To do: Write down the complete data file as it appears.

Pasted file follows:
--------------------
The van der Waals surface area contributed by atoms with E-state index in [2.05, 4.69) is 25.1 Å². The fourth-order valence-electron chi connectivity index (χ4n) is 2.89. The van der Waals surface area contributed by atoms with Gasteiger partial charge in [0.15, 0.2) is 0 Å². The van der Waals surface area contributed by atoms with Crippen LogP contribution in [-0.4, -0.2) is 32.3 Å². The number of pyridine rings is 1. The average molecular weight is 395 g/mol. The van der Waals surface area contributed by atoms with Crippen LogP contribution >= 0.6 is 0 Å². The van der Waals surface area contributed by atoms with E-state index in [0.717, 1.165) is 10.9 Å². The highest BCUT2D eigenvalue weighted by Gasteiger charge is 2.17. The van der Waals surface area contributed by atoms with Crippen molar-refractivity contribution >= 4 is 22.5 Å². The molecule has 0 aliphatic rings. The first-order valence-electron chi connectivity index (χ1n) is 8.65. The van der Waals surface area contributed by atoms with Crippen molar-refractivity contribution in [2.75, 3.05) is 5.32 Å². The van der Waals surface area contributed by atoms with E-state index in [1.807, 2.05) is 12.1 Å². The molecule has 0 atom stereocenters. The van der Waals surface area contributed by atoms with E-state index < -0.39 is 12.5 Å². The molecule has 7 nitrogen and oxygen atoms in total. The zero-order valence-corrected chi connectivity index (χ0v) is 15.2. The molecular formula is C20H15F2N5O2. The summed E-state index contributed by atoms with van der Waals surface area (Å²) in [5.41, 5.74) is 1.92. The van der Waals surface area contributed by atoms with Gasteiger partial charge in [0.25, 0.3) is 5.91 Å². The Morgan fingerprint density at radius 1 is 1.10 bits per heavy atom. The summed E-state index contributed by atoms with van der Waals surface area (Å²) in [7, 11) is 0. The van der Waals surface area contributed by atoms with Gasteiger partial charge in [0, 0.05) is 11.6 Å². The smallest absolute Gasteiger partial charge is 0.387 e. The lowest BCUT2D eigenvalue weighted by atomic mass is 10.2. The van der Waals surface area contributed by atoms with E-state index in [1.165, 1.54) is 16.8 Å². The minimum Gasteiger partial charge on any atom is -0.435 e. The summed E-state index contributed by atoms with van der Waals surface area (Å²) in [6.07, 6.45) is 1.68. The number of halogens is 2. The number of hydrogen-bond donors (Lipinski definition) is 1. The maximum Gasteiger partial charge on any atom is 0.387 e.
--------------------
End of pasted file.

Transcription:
The van der Waals surface area contributed by atoms with E-state index in [2.05, 4.69) is 25.1 Å². The fourth-order valence-electron chi connectivity index (χ4n) is 2.89. The van der Waals surface area contributed by atoms with Gasteiger partial charge in [0.15, 0.2) is 0 Å². The van der Waals surface area contributed by atoms with Crippen LogP contribution in [-0.4, -0.2) is 32.3 Å². The number of pyridine rings is 1. The average molecular weight is 395 g/mol. The van der Waals surface area contributed by atoms with Crippen LogP contribution >= 0.6 is 0 Å². The van der Waals surface area contributed by atoms with E-state index in [0.717, 1.165) is 10.9 Å². The highest BCUT2D eigenvalue weighted by Gasteiger charge is 2.17. The van der Waals surface area contributed by atoms with Crippen molar-refractivity contribution >= 4 is 22.5 Å². The molecule has 0 aliphatic rings. The first-order valence-electron chi connectivity index (χ1n) is 8.65. The van der Waals surface area contributed by atoms with Crippen molar-refractivity contribution in [2.75, 3.05) is 5.32 Å². The van der Waals surface area contributed by atoms with E-state index in [1.807, 2.05) is 12.1 Å². The molecule has 0 atom stereocenters. The van der Waals surface area contributed by atoms with E-state index < -0.39 is 12.5 Å². The molecule has 7 nitrogen and oxygen atoms in total. The zero-order valence-corrected chi connectivity index (χ0v) is 15.2. The molecular formula is C20H15F2N5O2. The summed E-state index contributed by atoms with van der Waals surface area (Å²) in [5.41, 5.74) is 1.92. The van der Waals surface area contributed by atoms with Gasteiger partial charge in [0.25, 0.3) is 5.91 Å². The Morgan fingerprint density at radius 1 is 1.10 bits per heavy atom. The summed E-state index contributed by atoms with van der Waals surface area (Å²) in [7, 11) is 0. The van der Waals surface area contributed by atoms with Gasteiger partial charge in [0, 0.05) is 11.6 Å². The smallest absolute Gasteiger partial charge is 0.387 e. The lowest BCUT2D eigenvalue weighted by atomic mass is 10.2. The van der Waals surface area contributed by atoms with E-state index in [1.165, 1.54) is 16.8 Å². The minimum Gasteiger partial charge on any atom is -0.435 e. The summed E-state index contributed by atoms with van der Waals surface area (Å²) in [6.07, 6.45) is 1.68. The number of halogens is 2. The number of hydrogen-bond donors (Lipinski definition) is 1. The maximum Gasteiger partial charge on any atom is 0.387 e.